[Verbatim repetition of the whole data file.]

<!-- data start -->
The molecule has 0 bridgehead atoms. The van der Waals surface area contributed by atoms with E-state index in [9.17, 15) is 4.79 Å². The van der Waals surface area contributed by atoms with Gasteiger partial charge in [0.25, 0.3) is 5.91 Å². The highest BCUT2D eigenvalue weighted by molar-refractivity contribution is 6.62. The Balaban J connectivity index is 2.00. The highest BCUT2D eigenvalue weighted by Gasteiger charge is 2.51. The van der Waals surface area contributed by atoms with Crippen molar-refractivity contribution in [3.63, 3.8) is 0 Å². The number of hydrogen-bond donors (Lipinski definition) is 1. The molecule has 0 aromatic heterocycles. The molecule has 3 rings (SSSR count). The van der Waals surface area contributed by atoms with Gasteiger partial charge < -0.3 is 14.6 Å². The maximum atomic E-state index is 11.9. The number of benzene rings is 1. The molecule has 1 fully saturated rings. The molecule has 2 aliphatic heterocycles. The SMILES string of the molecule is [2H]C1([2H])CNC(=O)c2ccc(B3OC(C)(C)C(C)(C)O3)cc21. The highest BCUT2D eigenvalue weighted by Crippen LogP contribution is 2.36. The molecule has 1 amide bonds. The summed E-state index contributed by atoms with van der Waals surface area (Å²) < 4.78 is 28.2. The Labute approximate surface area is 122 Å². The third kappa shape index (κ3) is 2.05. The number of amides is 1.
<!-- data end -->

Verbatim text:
The molecule has 0 bridgehead atoms. The van der Waals surface area contributed by atoms with E-state index in [9.17, 15) is 4.79 Å². The van der Waals surface area contributed by atoms with Gasteiger partial charge in [0.25, 0.3) is 5.91 Å². The highest BCUT2D eigenvalue weighted by molar-refractivity contribution is 6.62. The Balaban J connectivity index is 2.00. The highest BCUT2D eigenvalue weighted by Gasteiger charge is 2.51. The van der Waals surface area contributed by atoms with Crippen molar-refractivity contribution in [3.63, 3.8) is 0 Å². The number of hydrogen-bond donors (Lipinski definition) is 1. The molecule has 0 aromatic heterocycles. The molecule has 3 rings (SSSR count). The van der Waals surface area contributed by atoms with Gasteiger partial charge < -0.3 is 14.6 Å². The maximum atomic E-state index is 11.9. The number of benzene rings is 1. The molecule has 1 fully saturated rings. The molecule has 2 aliphatic heterocycles. The SMILES string of the molecule is [2H]C1([2H])CNC(=O)c2ccc(B3OC(C)(C)C(C)(C)O3)cc21. The highest BCUT2D eigenvalue weighted by Crippen LogP contribution is 2.36. The molecule has 1 amide bonds. The summed E-state index contributed by atoms with van der Waals surface area (Å²) < 4.78 is 28.2. The Labute approximate surface area is 122 Å². The third kappa shape index (κ3) is 2.05. The number of amides is 1.